When this is not just men who dominate the world of work, but the number of working women with high career also increases. Career women should not be too often allowed himself to experience the stress of the job, because it can have serious consequences for cardiovascular health.
Women who experience high stress of the job have 67 percent higher chance of heart attack and 38 percent more likely to have high blood pressure or stroke than women who do not get too stressed.
This conclusion is obtained through a study published the journal PLoS ONE. Using research data on more than 22,000 people, women who work in the health field, researchers tracked the health condition of participants for 10 years.
“Stress that we are talking about here is a stress that exceeds the capacity of the body and can not be managed properly,” said researcher Dr. Michelle Albert of Brigham and Women’s Hospital in Boston as reported Myhealthnewsdaily.com, Thursday (19/07/2012).
This study confirms what previous research has found, the stress in the workplace has a major impact on health. However, by having control over the work, the stress caused by such work can be suppressed effects.
“Our findings suggest that women can control their work is still experiencing high stress thus increasing the risk of heart health. This finding contradicts previous findings that show that having control over the work to help reduce stress,” said Albert.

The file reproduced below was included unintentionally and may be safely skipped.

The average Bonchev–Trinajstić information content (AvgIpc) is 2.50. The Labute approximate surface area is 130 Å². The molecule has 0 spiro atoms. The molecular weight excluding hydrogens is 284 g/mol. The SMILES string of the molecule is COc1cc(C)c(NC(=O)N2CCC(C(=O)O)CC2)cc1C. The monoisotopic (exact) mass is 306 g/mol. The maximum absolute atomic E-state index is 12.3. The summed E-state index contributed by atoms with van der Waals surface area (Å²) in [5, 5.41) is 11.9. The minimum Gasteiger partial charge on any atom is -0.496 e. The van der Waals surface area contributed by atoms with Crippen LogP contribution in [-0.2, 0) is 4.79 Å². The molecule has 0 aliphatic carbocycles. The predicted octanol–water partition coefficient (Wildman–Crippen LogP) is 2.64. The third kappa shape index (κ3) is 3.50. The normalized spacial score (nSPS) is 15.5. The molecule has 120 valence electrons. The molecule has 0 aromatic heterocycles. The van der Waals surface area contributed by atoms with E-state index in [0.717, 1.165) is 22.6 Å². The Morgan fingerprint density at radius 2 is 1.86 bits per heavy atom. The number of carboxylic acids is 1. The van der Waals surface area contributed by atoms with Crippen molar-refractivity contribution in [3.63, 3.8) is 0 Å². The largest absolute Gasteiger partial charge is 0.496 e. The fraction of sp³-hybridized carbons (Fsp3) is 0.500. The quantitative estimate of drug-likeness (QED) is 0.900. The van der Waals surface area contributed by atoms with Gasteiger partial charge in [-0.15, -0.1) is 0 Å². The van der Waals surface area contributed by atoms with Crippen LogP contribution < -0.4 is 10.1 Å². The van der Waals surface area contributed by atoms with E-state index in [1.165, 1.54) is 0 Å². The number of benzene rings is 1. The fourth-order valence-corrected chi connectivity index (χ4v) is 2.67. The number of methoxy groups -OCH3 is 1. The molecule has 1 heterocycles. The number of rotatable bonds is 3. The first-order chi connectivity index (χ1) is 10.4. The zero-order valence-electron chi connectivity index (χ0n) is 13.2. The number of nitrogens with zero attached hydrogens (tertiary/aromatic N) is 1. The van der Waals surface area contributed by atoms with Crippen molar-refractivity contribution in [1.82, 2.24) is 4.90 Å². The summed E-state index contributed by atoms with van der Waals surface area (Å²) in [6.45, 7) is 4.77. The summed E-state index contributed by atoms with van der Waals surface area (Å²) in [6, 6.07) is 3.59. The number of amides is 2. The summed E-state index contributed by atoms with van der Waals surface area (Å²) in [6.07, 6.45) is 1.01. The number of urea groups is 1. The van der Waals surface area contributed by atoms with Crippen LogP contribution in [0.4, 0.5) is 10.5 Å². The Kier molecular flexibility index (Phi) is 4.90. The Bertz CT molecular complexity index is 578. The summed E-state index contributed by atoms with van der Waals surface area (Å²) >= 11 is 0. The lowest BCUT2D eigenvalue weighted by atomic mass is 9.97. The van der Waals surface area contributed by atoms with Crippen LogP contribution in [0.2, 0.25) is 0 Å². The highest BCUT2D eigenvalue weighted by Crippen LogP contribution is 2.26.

Control of the work described the achievement of the authority in the workplace, such as management or executive positions. Increased health risks it might be due to the increasing burden of work stress, given that only a handful of women who occupy these positions so confused with his duties.
The surprising finding was apparently little impact on job satisfaction risk of heart attack or cardiovascular disease. This finding is contrary to some previous studies.
“It appears that dissatisfaction in the workplace has become commonplace. Many people hope that does not work in the same company throughout his career,” said Rudy Fenwick, professor of sociology at the University of Akron in Ohio who was not involved in the study.
Since the number of samples studied, Fenwick considers new study is quite comprehensive and well done. Although most study participants were white, the results may apply to other groups as well.